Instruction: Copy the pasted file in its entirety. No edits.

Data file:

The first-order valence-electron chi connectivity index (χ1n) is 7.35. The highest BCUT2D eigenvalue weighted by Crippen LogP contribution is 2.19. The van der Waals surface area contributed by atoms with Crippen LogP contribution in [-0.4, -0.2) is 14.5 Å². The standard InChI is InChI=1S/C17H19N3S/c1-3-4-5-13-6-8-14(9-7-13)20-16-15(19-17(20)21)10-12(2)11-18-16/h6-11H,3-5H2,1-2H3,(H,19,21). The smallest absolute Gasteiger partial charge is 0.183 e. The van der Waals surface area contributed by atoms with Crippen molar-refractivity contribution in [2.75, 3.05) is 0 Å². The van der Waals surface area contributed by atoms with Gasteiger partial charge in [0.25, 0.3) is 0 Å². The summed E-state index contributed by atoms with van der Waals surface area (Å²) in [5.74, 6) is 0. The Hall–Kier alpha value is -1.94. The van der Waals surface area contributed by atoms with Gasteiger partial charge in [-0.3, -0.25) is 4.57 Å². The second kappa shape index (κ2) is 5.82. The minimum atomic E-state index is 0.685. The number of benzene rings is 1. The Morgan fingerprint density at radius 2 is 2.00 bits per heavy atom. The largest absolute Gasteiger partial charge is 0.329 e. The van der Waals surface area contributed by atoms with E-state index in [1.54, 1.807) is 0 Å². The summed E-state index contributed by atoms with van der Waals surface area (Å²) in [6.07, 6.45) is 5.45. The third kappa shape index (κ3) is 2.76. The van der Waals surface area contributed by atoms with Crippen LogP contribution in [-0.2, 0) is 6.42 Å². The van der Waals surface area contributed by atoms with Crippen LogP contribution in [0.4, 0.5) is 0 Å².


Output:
The first-order valence-electron chi connectivity index (χ1n) is 7.35. The highest BCUT2D eigenvalue weighted by Crippen LogP contribution is 2.19. The van der Waals surface area contributed by atoms with Crippen LogP contribution in [-0.4, -0.2) is 14.5 Å². The standard InChI is InChI=1S/C17H19N3S/c1-3-4-5-13-6-8-14(9-7-13)20-16-15(19-17(20)21)10-12(2)11-18-16/h6-11H,3-5H2,1-2H3,(H,19,21). The smallest absolute Gasteiger partial charge is 0.183 e. The van der Waals surface area contributed by atoms with Crippen molar-refractivity contribution in [2.75, 3.05) is 0 Å². The van der Waals surface area contributed by atoms with Gasteiger partial charge in [0.25, 0.3) is 0 Å². The summed E-state index contributed by atoms with van der Waals surface area (Å²) in [5.74, 6) is 0. The Hall–Kier alpha value is -1.94. The van der Waals surface area contributed by atoms with Gasteiger partial charge in [-0.3, -0.25) is 4.57 Å². The second kappa shape index (κ2) is 5.82. The minimum atomic E-state index is 0.685. The number of benzene rings is 1. The Morgan fingerprint density at radius 2 is 2.00 bits per heavy atom. The largest absolute Gasteiger partial charge is 0.329 e. The van der Waals surface area contributed by atoms with E-state index in [1.54, 1.807) is 0 Å². The summed E-state index contributed by atoms with van der Waals surface area (Å²) in [6.07, 6.45) is 5.45. The third kappa shape index (κ3) is 2.76. The van der Waals surface area contributed by atoms with Crippen LogP contribution in [-0.2, 0) is 6.42 Å². The van der Waals surface area contributed by atoms with Crippen LogP contribution in [0.4, 0.5) is 0 Å².